Europe battens down hatches as new Coronavirus epicentre

Written by Martin Banks on 18 March 2020 in News
News

With most of Europe now in lockdown, MEPs and national politicians are under enormous pressure to deliver a response that can save lives and safeguard the economy.

Brussels Central train station | Photo credit: Press Association


EU citizens are also being urged to do their bit amid the crisis. This ranges from opera singers giving an impromptu recital from their balcony, to spontaneous public applause for health workers.

In a video address, Italian deputy David Sassoli, President of the European Parliament said, “Today the watchword for Europe is solidarity. No one will be left alone.”

The President added, “Basta with austerity. Member states are authorised to spend whatever is necessary.”


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Writing for the German online news site NTV, Annegret Kramp-Karrenbauer, leader of the CDU said, “Each of us can improve our lives and those around us through our behaviour. We need discipline and stamina to beat the virus  – in Germany we are well known for these traits.”

Citizen campaign groups across Europe, meanwhile, say there is also a central role for civil society in combating Coronavirus, adding that successful strategies only come about with the involvement of citizens.

To facilitate the exchange of best practice, people across Europe are being urged to pool suggestions to mitigate the virus and the economic and social impact of the crisis.

One idea has come from Niels Togerson, from Denmark, who suggested supermarket trolleys should be banned to limit panic stock-piling and shortages.

"Today the watchword for Europe is solidarity. No one will be left alone. Basta with austerity. Member States are authorised to spend whatever is necessary” David Sassoli, European Parliament President

Becky Wass, a lecturer in creative advertising, had the idea of pushing a postcard through the door of an elderly neighbour offering to help with shopping or to talk on the phone.

“If just one person feels less lonely or isolated when faced with this pandemic, then I’ll feel better about it. Coronavirus is scary. Let’s make kindness go viral,” she said.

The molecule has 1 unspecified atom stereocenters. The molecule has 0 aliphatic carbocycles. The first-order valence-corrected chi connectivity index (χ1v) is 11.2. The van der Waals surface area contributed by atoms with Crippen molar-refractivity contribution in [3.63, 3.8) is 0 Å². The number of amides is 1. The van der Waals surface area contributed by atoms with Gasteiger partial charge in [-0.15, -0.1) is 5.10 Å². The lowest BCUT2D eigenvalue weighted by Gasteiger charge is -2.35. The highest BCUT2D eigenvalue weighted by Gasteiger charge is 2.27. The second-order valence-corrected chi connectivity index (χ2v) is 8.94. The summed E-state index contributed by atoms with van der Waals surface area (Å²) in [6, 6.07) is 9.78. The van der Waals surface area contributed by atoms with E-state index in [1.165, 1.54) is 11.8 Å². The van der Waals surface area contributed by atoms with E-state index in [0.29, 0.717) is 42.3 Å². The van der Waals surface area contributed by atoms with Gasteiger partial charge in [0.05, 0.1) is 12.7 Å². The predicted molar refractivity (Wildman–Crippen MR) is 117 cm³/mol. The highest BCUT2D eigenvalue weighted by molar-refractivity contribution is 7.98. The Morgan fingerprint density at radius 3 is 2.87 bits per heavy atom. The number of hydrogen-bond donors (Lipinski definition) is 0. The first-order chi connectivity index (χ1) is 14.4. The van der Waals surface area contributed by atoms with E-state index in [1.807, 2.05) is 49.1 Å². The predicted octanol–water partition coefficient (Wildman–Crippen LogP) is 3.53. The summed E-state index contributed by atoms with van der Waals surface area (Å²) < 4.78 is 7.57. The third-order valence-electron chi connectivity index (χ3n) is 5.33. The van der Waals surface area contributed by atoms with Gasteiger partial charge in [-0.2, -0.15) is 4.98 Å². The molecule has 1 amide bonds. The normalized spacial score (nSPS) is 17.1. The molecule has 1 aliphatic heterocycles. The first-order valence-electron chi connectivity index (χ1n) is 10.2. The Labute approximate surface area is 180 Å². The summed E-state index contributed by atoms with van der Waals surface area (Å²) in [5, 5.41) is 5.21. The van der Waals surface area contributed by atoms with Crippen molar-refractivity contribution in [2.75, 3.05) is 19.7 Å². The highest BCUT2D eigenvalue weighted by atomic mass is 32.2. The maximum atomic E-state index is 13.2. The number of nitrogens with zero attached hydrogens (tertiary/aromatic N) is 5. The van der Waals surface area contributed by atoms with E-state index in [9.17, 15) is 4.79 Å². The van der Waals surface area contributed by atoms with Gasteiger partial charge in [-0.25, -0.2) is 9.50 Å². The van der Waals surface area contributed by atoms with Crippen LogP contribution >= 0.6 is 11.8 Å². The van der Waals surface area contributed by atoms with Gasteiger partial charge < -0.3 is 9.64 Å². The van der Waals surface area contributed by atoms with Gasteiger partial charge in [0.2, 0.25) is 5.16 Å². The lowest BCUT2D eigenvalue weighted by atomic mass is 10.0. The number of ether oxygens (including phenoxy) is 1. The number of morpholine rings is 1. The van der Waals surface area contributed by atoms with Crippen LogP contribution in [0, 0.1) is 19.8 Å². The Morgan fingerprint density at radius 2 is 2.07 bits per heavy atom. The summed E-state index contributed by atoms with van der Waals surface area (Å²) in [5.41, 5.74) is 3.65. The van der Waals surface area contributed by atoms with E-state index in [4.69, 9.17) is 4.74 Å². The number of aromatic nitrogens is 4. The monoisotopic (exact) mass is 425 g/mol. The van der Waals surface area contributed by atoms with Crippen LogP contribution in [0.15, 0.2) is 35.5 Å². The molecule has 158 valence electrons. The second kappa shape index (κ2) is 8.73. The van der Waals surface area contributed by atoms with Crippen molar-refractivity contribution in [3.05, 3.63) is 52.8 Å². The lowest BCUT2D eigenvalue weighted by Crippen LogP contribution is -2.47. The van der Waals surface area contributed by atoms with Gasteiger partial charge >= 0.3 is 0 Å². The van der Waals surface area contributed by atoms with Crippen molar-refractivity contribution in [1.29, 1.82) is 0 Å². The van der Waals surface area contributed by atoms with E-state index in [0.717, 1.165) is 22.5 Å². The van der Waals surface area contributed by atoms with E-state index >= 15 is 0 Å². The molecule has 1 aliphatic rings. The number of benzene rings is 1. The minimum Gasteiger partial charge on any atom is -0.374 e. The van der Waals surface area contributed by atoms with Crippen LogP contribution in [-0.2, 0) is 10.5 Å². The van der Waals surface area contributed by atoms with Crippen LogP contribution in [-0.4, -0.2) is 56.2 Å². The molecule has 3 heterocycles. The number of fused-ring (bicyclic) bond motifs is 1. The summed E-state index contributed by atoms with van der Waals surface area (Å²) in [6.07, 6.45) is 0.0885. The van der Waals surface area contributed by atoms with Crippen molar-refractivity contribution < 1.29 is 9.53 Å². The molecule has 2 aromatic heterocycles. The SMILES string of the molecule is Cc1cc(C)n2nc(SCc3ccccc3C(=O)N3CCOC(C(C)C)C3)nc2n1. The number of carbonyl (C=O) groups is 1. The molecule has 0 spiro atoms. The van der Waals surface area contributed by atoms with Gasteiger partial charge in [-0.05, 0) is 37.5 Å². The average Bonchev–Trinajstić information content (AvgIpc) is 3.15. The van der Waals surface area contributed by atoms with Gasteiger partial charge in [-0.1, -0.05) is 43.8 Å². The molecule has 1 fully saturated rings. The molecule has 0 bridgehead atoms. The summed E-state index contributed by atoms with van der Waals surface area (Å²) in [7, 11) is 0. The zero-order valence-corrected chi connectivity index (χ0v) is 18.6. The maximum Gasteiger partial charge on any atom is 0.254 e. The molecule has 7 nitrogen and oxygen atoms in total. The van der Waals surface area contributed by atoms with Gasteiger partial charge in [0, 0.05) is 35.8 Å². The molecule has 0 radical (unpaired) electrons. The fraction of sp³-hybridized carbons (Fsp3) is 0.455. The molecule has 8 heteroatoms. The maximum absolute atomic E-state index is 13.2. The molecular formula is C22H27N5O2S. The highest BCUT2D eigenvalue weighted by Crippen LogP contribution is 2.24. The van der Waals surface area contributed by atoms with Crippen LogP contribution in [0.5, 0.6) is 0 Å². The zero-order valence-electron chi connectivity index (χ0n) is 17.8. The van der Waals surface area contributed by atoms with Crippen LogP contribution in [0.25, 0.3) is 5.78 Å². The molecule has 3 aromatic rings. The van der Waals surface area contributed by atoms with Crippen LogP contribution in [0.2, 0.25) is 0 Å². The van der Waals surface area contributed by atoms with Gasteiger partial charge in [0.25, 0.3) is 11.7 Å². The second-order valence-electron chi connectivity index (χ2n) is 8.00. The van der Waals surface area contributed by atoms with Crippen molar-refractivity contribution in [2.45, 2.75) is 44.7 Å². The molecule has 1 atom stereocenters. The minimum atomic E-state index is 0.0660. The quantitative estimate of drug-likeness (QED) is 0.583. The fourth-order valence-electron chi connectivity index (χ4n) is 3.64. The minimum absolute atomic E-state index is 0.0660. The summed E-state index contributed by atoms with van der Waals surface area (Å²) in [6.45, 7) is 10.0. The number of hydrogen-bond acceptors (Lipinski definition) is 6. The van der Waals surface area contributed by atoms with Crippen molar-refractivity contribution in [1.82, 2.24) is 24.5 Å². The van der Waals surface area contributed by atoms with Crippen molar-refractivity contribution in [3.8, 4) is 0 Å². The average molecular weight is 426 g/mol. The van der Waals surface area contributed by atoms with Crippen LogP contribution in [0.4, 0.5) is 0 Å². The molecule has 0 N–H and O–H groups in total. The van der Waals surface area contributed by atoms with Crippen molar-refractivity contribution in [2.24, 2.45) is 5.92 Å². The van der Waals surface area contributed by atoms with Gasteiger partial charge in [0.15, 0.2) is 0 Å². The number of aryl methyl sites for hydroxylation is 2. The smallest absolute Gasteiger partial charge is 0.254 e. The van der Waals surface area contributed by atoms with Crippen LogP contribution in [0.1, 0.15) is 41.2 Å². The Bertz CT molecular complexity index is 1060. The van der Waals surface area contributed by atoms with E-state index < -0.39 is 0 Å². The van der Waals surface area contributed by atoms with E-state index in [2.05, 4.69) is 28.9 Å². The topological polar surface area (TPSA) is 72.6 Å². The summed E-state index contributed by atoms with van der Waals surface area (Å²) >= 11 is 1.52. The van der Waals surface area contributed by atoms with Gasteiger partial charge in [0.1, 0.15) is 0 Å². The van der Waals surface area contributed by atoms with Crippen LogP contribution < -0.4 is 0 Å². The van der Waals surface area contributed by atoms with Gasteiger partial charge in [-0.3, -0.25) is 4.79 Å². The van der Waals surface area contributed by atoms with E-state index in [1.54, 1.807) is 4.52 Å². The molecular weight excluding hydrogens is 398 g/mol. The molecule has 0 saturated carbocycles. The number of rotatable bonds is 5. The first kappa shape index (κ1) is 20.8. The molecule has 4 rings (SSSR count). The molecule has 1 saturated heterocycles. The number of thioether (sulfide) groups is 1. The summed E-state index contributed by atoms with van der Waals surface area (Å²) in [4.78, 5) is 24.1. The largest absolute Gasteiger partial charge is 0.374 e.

Terry Reintke, a Greens MEP from Germany who is in self-isolation, said, “We should try to stay in contact with others. Write to old friends, tell stories and share how you feel.”

In a letter to PES leaders, PES president and former Bulgarian MEP Sergei Stanishev said, “The PES underlines the need to protect the most vulnerable and those on the frontline of the healthcare system.”

Ondrej Knotek, a Renew MEP from the Czech Republic, commented, “It is important to mobilise all the tools at our disposal. Cohesion funds will help us beat COVID-19.”

Roger Casale, Vice-Chair of Europe’s People’s Forum, said, “As well as massive state intervention, there is a central role for civil society in combating Coronavirus. Successful strategies only come about with the involvement of citizens.”

Meanwhile, German Greens MEP Sven Giegold said EU ministers “must provide with fast and effective emergency assistance” to businesses and euro countries to help them survive the crisis.

“All companies need unbureaucratic access to emergency loans from the European Investment Bank or national development banks. When the acute Corona health crisis is over we need an EU-wide green stimulus package of at least 3 percent of GDP" Sven Giegold MEP

He said on Tuesday, “The finance ministers must activate the ESM's precautionary credit lines without new austerity conditionality for Member States that become victims of a speculative attack."

“All companies need unbureaucratic access to emergency loans from the European Investment Bank or national development banks. When the acute Corona health crisis is over we need an EU-wide green stimulus package of at least 3 percent of GDP."

He added, “We finally need a genuine completion of banking and fiscal union, including common bonds, to make the euro truly crisis-proof. The lack of will to reform since the financial crisis is now threatening to backfire.”

About the author

Martin Banks is a senior reporter at The Parliament Magazine

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